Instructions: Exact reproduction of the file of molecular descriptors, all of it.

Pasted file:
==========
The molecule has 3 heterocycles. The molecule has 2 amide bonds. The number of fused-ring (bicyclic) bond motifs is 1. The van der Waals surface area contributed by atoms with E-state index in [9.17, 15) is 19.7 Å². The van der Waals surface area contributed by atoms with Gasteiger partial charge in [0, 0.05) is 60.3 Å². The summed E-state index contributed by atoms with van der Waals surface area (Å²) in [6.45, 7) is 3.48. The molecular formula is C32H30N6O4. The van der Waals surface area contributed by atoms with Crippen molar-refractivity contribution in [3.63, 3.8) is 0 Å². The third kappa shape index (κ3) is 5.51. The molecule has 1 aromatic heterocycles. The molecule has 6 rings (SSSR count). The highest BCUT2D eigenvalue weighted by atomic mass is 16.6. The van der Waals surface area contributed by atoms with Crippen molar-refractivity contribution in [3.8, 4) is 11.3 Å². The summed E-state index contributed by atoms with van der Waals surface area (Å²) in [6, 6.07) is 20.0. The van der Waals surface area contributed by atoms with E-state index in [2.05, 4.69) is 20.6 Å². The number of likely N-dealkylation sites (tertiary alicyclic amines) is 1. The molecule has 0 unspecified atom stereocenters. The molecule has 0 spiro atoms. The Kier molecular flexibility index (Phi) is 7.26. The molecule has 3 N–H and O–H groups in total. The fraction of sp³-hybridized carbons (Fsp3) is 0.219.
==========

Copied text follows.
The molecule has 3 heterocycles. The molecule has 2 amide bonds. The number of fused-ring (bicyclic) bond motifs is 1. The van der Waals surface area contributed by atoms with E-state index in [9.17, 15) is 19.7 Å². The van der Waals surface area contributed by atoms with Gasteiger partial charge in [0, 0.05) is 60.3 Å². The summed E-state index contributed by atoms with van der Waals surface area (Å²) in [6.45, 7) is 3.48. The molecular formula is C32H30N6O4. The van der Waals surface area contributed by atoms with Crippen molar-refractivity contribution in [3.63, 3.8) is 0 Å². The third kappa shape index (κ3) is 5.51. The molecule has 1 aromatic heterocycles. The molecule has 6 rings (SSSR count). The highest BCUT2D eigenvalue weighted by atomic mass is 16.6. The van der Waals surface area contributed by atoms with Crippen molar-refractivity contribution in [3.8, 4) is 11.3 Å². The summed E-state index contributed by atoms with van der Waals surface area (Å²) in [6, 6.07) is 20.0. The van der Waals surface area contributed by atoms with E-state index in [2.05, 4.69) is 20.6 Å². The number of likely N-dealkylation sites (tertiary alicyclic amines) is 1. The molecule has 0 unspecified atom stereocenters. The molecule has 0 spiro atoms. The Kier molecular flexibility index (Phi) is 7.26. The molecule has 3 N–H and O–H groups in total. The fraction of sp³-hybridized carbons (Fsp3) is 0.219.